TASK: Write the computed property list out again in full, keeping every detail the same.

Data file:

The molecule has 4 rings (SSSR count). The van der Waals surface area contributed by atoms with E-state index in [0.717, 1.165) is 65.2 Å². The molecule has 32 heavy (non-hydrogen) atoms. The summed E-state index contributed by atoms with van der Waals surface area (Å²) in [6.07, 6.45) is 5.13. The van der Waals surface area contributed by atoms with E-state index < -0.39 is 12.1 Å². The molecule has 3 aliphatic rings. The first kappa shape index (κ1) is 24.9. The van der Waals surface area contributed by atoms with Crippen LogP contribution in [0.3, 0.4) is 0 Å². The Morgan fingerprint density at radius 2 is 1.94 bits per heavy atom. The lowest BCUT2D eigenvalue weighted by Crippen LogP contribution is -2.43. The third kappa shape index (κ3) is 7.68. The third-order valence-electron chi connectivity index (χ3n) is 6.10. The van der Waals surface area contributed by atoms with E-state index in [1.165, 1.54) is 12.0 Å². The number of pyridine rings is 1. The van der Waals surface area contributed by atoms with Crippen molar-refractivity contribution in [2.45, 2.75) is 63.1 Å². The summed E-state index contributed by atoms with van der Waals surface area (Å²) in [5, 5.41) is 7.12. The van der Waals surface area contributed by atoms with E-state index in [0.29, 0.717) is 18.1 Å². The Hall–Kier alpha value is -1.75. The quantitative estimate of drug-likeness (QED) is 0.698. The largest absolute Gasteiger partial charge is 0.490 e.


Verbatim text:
The molecule has 4 rings (SSSR count). The van der Waals surface area contributed by atoms with E-state index in [0.717, 1.165) is 65.2 Å². The molecule has 32 heavy (non-hydrogen) atoms. The summed E-state index contributed by atoms with van der Waals surface area (Å²) in [6.07, 6.45) is 5.13. The van der Waals surface area contributed by atoms with E-state index < -0.39 is 12.1 Å². The molecule has 3 aliphatic rings. The first kappa shape index (κ1) is 24.9. The van der Waals surface area contributed by atoms with Crippen LogP contribution in [0.3, 0.4) is 0 Å². The Morgan fingerprint density at radius 2 is 1.94 bits per heavy atom. The lowest BCUT2D eigenvalue weighted by Crippen LogP contribution is -2.43. The third kappa shape index (κ3) is 7.68. The third-order valence-electron chi connectivity index (χ3n) is 6.10. The van der Waals surface area contributed by atoms with E-state index in [1.165, 1.54) is 12.0 Å². The number of pyridine rings is 1. The van der Waals surface area contributed by atoms with Crippen molar-refractivity contribution in [2.45, 2.75) is 63.1 Å². The summed E-state index contributed by atoms with van der Waals surface area (Å²) in [5, 5.41) is 7.12. The van der Waals surface area contributed by atoms with E-state index in [0.29, 0.717) is 18.1 Å². The Hall–Kier alpha value is -1.75. The quantitative estimate of drug-likeness (QED) is 0.698. The largest absolute Gasteiger partial charge is 0.490 e.